As Generation Z (born between the mid-1990s and early 2010s) enters the workforce and becomes more influential in society, their expectations of leadership are reshaping traditional notions of authority and management. Understanding what Gen Z wants from leaders is crucial for organizations looking to attract, retain, and motivate this generation of workers and citizens.

Authenticity and Transparency
Gen Z craves authenticity from their leaders. They value honesty and transparency, expecting leaders to be open about their decisions, challenges, and even their own vulnerabilities. The generation has grown up in an era of information abundance and is quick to spot inauthenticity. Leaders who are genuine in their communication and actions are more likely to gain the trust and respect of Gen Z.

Purpose-Driven Leadership
Having witnessed global challenges like climate change and social inequality, Gen Z seeks leaders who are committed to making a positive impact. Cohort members want to work for and follow leaders who have a clear sense of purpose beyond profit. Leaders who articulate and act on a meaningful vision that aligns with Gen Z’s values of social responsibility and environmental sustainability are more likely to inspire and engage this generation.

Inclusivity and Diversity
As the most diverse generation in history, Gen Z expects leaders to champion inclusivity and diversity in all aspects of life and work. Folks want leaders who not only talk about diversity but actively work to create inclusive environments where all voices are heard and valued. Leaders who demonstrate a genuine commitment to equity and representation across race, gender, sexual orientation, and other dimensions of diversity will resonate strongly with Gen Z.

Technological Savvy
Having grown up as digital natives, Gen Z expects leaders to be technologically adept. Members want leaders who understand and leverage the latest technologies to improve efficiency, communication, and innovation. Managers who resist technological change or fail to adapt to digital trends may struggle to connect with and lead Gen Z effectively.

Continuous Learning and Adaptability
In a rapidly changing world, Gen Z values leaders who demonstrate a commitment to continuous learning and adaptability. Folks respect leaders who are open to new ideas, willing to learn from others (including younger team members), and able to pivot strategies in response to new information or changing circumstances.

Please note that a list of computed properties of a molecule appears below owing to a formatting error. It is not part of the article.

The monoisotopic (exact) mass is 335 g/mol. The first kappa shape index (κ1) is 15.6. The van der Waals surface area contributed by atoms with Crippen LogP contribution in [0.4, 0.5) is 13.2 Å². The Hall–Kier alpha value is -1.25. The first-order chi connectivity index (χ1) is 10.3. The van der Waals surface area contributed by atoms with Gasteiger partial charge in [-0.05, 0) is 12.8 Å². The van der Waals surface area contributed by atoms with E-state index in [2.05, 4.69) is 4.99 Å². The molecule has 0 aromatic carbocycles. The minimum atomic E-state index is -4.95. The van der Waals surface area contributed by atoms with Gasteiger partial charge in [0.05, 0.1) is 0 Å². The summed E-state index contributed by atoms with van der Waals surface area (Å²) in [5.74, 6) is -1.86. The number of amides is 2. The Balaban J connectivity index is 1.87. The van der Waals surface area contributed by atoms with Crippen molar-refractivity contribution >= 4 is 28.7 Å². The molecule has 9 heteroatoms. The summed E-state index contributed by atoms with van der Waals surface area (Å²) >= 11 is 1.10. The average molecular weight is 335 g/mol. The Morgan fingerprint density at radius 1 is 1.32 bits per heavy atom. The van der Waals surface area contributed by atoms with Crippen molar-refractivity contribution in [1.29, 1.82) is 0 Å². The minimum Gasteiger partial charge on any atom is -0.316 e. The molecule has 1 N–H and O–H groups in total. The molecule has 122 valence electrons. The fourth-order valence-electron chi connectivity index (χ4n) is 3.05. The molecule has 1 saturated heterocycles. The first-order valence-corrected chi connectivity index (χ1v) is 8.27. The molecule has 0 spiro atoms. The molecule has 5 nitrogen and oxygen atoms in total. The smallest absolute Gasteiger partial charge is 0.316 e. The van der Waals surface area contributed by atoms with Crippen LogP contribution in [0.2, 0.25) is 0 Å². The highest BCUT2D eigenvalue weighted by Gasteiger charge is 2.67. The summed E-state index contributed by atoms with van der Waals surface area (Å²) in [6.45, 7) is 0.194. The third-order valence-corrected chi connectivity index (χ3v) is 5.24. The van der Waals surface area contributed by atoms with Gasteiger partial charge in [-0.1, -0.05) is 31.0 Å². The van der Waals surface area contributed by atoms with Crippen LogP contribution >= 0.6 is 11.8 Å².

Work-Life Integration
Gen Z seeks leaders who understand and support work-life integration. Unlike previous generations that emphasized work-life balance, Gen Z often sees less distinction between work and personal life. They want leaders who provide flexibility in how, when, and where work is done, and who respect the importance of mental health and personal well-being.

Collaborative and Flat Hierarchies
Traditional top-down leadership models are less appealing to Gen Z. People prefer leaders who foster collaborative environments and flatter organizational structures. Gen Z wants to feel that their ideas and contributions are valued, regardless of their position or experience level.

Feedback and Growth Opportunities
Gen Z desires regular feedback and opportunities for growth. And want leaders who provide clear paths for development, offer mentorship, and give frequent, constructive feedback. Team leads who invest in the personal and professional growth of Gen Z team members are likely to earn their loyalty and commitment.

Long story short: Gen Z is looking for a new breed of leader – one who is authentic, purpose-driven, inclusive, tech-savvy, adaptable, supportive of work-life integration, collaborative, and committed to their growth. Organizations and institutions that cultivate these leadership qualities will be better positioned to engage and inspire the next generation of workers and citizens.